The Thermal Sensitivity Of Fire Sprinkler In Houston
(Continuation)It is widely understood across the fire detection and prevention industry that standard response fire sprinklers are best suited for situations where minimizing damage to property and storage spaces is the main priority. On the other hand, in situations where saving peoples’ lives is the main priority – which applies to both residential and commercial scenarios – quick response fire sprinklers are the best option.
Fusible link sprinklers work almost in the same way as glass bulb fire sprinklers. However, with fusible link sprinklers, the liquid and bulb are replaced by 2 metal plates that are joined together by a solder material with a fixed and established meeting point.
When air below the sprinkler gets hot enough, the solder melts, and the two metal plates that hold the plug in place split apart causing pressurized gas or water to come rushing out.
Temperature Ratings Prevent Accidental Sprinkler Activation
Sprinkler systems have different temperature ratings at which either their glass bulb or fusible link components are expected to break, resulting in water being sprayed onto a fire. Temperature ratings vary from 135° F all the way up to 650° F (57° to 343° C).
Because various industrial, commercial, and residential spaces operate at different temperatures, some sprinklers must be designed to withstand higher temperatures before triggering. It’s important to match the temperature rating of a sprinkler to the normal and highest possible ceiling temperatures in a particular building to prevent accidental sprinkler activation.
For example, if a glass bulb sprinkler that has a rating of between 135° F and 170° F is routinely exposed to ceiling temperatures higher than 170° F, it is liable to break and cause accidental discharges.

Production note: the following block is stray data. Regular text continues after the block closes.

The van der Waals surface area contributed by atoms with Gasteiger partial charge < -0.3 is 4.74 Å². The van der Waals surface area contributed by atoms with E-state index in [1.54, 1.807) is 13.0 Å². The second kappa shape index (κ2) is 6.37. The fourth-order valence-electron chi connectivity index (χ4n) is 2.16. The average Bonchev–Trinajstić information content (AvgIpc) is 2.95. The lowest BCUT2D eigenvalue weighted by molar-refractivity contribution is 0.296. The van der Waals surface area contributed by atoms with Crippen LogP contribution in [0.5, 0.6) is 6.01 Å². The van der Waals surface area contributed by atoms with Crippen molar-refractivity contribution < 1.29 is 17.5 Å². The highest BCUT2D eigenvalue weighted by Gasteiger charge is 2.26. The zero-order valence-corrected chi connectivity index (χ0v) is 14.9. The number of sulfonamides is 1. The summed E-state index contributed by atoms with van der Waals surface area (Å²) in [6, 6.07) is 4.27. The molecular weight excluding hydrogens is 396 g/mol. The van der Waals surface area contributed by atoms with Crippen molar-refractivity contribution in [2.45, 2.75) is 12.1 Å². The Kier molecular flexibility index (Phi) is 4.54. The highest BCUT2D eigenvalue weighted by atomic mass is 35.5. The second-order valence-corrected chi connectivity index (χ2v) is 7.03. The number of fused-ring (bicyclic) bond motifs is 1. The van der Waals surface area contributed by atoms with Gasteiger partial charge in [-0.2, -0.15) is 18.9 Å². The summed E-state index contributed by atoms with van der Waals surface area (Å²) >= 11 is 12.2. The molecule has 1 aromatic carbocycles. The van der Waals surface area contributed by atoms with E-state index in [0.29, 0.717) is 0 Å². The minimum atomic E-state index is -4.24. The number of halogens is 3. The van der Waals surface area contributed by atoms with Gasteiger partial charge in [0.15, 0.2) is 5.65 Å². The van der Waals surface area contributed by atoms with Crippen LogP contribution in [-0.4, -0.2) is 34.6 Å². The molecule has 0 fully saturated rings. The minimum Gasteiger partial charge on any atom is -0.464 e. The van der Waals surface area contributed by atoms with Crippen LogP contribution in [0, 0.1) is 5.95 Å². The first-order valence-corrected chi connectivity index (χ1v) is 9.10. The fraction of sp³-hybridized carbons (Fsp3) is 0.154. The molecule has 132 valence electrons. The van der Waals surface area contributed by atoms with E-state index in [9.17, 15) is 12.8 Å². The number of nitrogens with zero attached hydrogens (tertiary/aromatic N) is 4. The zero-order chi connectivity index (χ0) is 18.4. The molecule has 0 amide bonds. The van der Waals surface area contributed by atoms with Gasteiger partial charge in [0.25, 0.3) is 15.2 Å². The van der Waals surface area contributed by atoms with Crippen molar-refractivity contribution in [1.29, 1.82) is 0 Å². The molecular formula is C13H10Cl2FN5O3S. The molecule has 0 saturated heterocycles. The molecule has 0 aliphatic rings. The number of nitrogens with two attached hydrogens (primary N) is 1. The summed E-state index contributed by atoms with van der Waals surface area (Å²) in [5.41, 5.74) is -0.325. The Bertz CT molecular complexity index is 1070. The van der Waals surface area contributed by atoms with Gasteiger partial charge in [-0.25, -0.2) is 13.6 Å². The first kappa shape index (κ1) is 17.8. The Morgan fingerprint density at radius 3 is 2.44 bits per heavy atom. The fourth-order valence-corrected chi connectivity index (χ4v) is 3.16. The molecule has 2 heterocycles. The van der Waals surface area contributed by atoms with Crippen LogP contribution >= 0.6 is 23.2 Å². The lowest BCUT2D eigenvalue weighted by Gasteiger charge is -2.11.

A Crucial Safety Precaution For Fire Sprinklers
Because fire sprinklers are triggered by heat, dust, or smoke in the adjacent air cannot accidentally trigger them. However, smoke, dust, or other materials like paint can tamper with the functioning of a glass bulb or fusible link sprinkler and make it less effective.
It’s important to regularly check your sprinkler head for debris and corrosion. If a sprinkler head is heavily “loaded” – meaning covered in dust, dirt, or other materials – it must be replaced. If the head is only covered by a light coat of dust or dirt, NFPA recommends cleaning the sprinkler head while being very careful not to tamper with it. For more information on how to properly clean a fire sprinkler head, click here.
Also, it’s important to note that glass bulbs are very fragile and any unnecessary pressure – like a person accidentally knocking the head or hanging items on the sprinkler head – can cause accidental discharge resulting in costly water damage repair. Luckily, you can quickly stop an accidentally activated sprinkler to prevent extensive water damage to a room if you have the right tools.
Automatic sprinkler systems are the best and most effective fire detection and prevention systems you can use in a building. They have been reported to contain fires to the rooms where they began almost 97% of the time as well as reduce deaths caused by building fire by over 87%.